The existing Tate St Ives, opened in 1993, is to get a substantial two-phase re-modelling of its existing building’s learning and roof terrace areas. BAM will also build a 1200m2 extension to the west of the gallery.
The project will create new gallery space for temporary exhibitions, as well improved art handling and additional visitor facilities.
BAM has already been carrying out enabling works for the extension since October 2014. (See second video below.) At the same time it has been discussing the detailed design of the main project works. These now start this month, with completion set for spring 2017.
BAM was appointed under the Construction Framework South West, after competition with other contractors. BAM's contract value is reported to be £8.5m.
During enabling works, BAM has already removed 1000m3 of blue Elvan rock, conducted significant temporary works, and extended the retaining walls. With the foundation pads complete, a concrete base slab is being poured in June.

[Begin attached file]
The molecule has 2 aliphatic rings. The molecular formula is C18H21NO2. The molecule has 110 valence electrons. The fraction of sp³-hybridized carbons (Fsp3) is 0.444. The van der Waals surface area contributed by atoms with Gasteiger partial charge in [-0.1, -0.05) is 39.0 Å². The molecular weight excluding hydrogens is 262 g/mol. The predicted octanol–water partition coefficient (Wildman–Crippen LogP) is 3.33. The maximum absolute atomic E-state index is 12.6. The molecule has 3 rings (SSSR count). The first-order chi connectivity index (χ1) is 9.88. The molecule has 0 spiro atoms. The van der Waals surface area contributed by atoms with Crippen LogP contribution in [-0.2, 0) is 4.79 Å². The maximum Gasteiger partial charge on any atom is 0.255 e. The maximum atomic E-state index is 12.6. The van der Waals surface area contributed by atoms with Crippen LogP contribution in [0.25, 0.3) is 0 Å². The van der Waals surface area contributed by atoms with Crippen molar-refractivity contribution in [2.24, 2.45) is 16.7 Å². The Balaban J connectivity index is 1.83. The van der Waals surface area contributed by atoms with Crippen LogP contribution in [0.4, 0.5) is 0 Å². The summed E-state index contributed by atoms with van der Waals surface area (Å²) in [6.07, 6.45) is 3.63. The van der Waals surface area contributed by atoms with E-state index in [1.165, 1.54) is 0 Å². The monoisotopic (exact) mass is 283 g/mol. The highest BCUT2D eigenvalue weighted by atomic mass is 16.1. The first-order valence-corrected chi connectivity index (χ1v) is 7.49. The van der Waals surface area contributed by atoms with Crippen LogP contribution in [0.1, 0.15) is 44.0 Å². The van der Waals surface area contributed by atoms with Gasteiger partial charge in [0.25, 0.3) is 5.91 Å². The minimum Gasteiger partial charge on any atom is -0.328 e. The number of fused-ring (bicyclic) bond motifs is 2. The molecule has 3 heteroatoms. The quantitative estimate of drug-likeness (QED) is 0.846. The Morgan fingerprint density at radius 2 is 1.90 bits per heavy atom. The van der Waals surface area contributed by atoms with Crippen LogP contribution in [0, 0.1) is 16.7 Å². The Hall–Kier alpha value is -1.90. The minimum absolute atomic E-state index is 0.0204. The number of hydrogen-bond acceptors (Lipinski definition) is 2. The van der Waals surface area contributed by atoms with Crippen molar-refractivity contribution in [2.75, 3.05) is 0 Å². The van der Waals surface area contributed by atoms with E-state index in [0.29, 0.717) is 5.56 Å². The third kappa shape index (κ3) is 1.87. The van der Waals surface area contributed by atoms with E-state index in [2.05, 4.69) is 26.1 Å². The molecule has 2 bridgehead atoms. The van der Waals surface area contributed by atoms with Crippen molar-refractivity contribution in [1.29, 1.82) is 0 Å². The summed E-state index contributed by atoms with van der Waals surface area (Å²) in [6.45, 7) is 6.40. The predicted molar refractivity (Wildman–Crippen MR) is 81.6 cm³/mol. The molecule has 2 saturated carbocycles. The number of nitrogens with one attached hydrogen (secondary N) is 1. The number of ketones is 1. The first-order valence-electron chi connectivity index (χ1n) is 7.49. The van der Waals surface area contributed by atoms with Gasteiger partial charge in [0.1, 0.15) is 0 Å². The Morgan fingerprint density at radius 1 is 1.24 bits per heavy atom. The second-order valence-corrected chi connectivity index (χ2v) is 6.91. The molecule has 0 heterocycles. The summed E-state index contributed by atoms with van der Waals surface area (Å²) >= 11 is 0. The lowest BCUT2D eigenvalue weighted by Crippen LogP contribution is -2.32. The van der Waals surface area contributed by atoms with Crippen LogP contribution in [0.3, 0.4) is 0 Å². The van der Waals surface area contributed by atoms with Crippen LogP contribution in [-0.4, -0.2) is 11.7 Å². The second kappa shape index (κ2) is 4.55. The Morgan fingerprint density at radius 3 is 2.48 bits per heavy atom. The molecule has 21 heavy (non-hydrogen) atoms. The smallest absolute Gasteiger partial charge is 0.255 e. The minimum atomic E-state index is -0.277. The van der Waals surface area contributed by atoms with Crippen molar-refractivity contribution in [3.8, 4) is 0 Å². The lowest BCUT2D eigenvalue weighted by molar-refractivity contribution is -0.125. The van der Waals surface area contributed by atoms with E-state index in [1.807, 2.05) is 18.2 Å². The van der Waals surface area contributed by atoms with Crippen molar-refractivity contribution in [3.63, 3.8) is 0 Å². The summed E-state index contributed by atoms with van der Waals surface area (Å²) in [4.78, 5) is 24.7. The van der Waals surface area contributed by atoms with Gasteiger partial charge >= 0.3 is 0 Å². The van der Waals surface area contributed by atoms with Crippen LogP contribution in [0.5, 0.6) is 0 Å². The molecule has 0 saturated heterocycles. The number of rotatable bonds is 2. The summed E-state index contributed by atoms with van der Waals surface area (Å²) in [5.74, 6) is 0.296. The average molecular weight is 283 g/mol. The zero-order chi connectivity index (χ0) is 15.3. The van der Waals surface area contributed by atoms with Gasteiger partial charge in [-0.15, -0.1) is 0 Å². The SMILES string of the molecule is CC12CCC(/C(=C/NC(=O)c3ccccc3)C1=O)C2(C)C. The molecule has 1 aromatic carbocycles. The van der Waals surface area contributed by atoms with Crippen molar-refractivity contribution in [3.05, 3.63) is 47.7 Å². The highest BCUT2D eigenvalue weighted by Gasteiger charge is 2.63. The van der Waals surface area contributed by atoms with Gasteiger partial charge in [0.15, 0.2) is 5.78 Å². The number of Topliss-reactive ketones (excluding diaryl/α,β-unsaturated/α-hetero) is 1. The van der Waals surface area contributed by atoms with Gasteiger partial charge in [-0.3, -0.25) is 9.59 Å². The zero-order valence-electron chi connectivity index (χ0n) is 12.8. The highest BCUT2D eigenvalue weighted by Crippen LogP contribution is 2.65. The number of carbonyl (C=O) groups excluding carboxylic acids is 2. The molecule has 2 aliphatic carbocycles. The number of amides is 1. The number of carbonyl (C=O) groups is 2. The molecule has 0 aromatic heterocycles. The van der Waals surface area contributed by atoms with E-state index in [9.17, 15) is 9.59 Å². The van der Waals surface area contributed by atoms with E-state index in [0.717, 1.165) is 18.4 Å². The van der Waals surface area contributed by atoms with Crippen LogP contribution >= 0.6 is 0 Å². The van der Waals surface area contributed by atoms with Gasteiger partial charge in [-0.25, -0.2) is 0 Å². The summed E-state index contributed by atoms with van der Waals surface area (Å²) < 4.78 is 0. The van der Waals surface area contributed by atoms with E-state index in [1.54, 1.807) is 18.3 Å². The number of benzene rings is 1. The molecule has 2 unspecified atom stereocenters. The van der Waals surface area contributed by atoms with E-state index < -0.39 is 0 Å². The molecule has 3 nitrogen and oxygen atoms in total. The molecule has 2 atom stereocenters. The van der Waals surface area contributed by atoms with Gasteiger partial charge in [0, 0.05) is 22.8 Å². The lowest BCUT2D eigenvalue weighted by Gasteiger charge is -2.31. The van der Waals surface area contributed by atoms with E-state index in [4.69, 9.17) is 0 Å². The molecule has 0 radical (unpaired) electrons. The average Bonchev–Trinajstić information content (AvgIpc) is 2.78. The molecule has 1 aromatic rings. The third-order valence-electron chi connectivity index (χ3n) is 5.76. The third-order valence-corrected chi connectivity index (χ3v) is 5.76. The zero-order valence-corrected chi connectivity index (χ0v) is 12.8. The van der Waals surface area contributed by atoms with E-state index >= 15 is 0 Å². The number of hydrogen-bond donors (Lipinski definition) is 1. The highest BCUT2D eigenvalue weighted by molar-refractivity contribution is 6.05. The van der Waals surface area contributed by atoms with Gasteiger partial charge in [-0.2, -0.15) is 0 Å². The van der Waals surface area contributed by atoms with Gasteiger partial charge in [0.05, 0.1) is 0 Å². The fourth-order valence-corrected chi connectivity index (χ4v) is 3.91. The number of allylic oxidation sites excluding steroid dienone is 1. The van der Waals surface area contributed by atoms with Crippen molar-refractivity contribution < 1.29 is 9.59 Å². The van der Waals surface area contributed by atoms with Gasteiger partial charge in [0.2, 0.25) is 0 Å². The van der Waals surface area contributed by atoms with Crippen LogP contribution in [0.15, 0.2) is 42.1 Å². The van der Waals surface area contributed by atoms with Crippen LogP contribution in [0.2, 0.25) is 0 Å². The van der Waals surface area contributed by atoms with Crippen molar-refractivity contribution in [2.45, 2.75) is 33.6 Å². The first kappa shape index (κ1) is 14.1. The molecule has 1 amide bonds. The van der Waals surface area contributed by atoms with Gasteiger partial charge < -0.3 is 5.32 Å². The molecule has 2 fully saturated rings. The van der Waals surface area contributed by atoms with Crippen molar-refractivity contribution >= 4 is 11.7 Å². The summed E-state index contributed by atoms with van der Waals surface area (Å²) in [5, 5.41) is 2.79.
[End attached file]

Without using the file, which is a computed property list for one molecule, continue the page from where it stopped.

Two firms of architects are involved: the original architect of the museum, Evans & Shalev, and Jamie Fobert. Structural engineer is Price & Myers, with whom BAM worked on the University of the Arts Building at Kings Cross. Mechanical and electrical services are provided by Max Fordham and project management and quantity surveying will both be carried out by Sweett Group.
BAM construction director Graham Kingdon said: “This is a stunning building. Not only does it require the highest standards and finishes to protect and enhance the display of priceless artworks but it is also logistically very challenging because of the access constraints.
“We’ll be working with BAM’s specialist services engineering company which now covers the West of England and Wales, and the existing gallery of the Tate Gallery will be open for much of the build, closing only for structural works during the winter.
“It is a true signature job. We’re very proud to be chosen to deliver something this special in such a beautiful location that will please so many people.”